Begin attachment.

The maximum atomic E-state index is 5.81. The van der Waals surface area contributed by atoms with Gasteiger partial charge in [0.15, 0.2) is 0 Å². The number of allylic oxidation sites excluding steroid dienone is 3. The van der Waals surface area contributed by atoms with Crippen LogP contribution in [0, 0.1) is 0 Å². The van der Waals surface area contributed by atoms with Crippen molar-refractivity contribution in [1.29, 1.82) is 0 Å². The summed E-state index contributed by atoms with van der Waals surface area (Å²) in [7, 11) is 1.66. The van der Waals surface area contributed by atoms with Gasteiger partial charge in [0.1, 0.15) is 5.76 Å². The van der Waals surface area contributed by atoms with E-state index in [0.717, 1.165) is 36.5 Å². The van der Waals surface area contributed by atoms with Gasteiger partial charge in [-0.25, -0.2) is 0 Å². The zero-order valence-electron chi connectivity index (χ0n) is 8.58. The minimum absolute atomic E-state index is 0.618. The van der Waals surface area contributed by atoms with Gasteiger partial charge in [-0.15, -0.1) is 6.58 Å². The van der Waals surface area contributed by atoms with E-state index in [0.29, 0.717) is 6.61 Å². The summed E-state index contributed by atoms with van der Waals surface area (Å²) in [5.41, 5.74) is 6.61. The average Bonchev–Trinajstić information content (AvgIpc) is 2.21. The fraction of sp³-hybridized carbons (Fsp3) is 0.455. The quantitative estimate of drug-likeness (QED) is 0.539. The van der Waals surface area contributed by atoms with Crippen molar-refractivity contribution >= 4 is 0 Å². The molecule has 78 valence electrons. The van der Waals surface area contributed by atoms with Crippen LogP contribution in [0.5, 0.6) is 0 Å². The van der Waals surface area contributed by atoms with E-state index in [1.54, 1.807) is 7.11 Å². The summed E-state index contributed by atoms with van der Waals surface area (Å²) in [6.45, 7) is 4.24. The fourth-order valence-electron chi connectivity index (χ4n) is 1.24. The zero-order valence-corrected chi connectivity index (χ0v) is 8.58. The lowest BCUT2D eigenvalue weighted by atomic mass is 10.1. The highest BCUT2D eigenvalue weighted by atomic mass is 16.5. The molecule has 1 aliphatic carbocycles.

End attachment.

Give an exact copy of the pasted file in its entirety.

The maximum atomic E-state index is 5.81. The van der Waals surface area contributed by atoms with Gasteiger partial charge in [0.15, 0.2) is 0 Å². The number of allylic oxidation sites excluding steroid dienone is 3. The van der Waals surface area contributed by atoms with Crippen LogP contribution in [0, 0.1) is 0 Å². The van der Waals surface area contributed by atoms with Crippen molar-refractivity contribution in [1.29, 1.82) is 0 Å². The summed E-state index contributed by atoms with van der Waals surface area (Å²) in [7, 11) is 1.66. The van der Waals surface area contributed by atoms with Gasteiger partial charge in [0.1, 0.15) is 5.76 Å². The van der Waals surface area contributed by atoms with E-state index in [0.717, 1.165) is 36.5 Å². The van der Waals surface area contributed by atoms with Gasteiger partial charge in [-0.25, -0.2) is 0 Å². The zero-order valence-electron chi connectivity index (χ0n) is 8.58. The minimum absolute atomic E-state index is 0.618. The van der Waals surface area contributed by atoms with Gasteiger partial charge in [-0.15, -0.1) is 6.58 Å². The van der Waals surface area contributed by atoms with E-state index in [0.29, 0.717) is 6.61 Å². The summed E-state index contributed by atoms with van der Waals surface area (Å²) in [5.41, 5.74) is 6.61. The average Bonchev–Trinajstić information content (AvgIpc) is 2.21. The fraction of sp³-hybridized carbons (Fsp3) is 0.455. The quantitative estimate of drug-likeness (QED) is 0.539. The van der Waals surface area contributed by atoms with Crippen molar-refractivity contribution >= 4 is 0 Å². The molecule has 78 valence electrons. The van der Waals surface area contributed by atoms with Crippen LogP contribution in [0.5, 0.6) is 0 Å². The van der Waals surface area contributed by atoms with E-state index in [1.54, 1.807) is 7.11 Å². The summed E-state index contributed by atoms with van der Waals surface area (Å²) in [6.45, 7) is 4.24. The fourth-order valence-electron chi connectivity index (χ4n) is 1.24. The zero-order valence-corrected chi connectivity index (χ0v) is 8.58. The lowest BCUT2D eigenvalue weighted by atomic mass is 10.1. The highest BCUT2D eigenvalue weighted by atomic mass is 16.5. The molecule has 1 aliphatic carbocycles.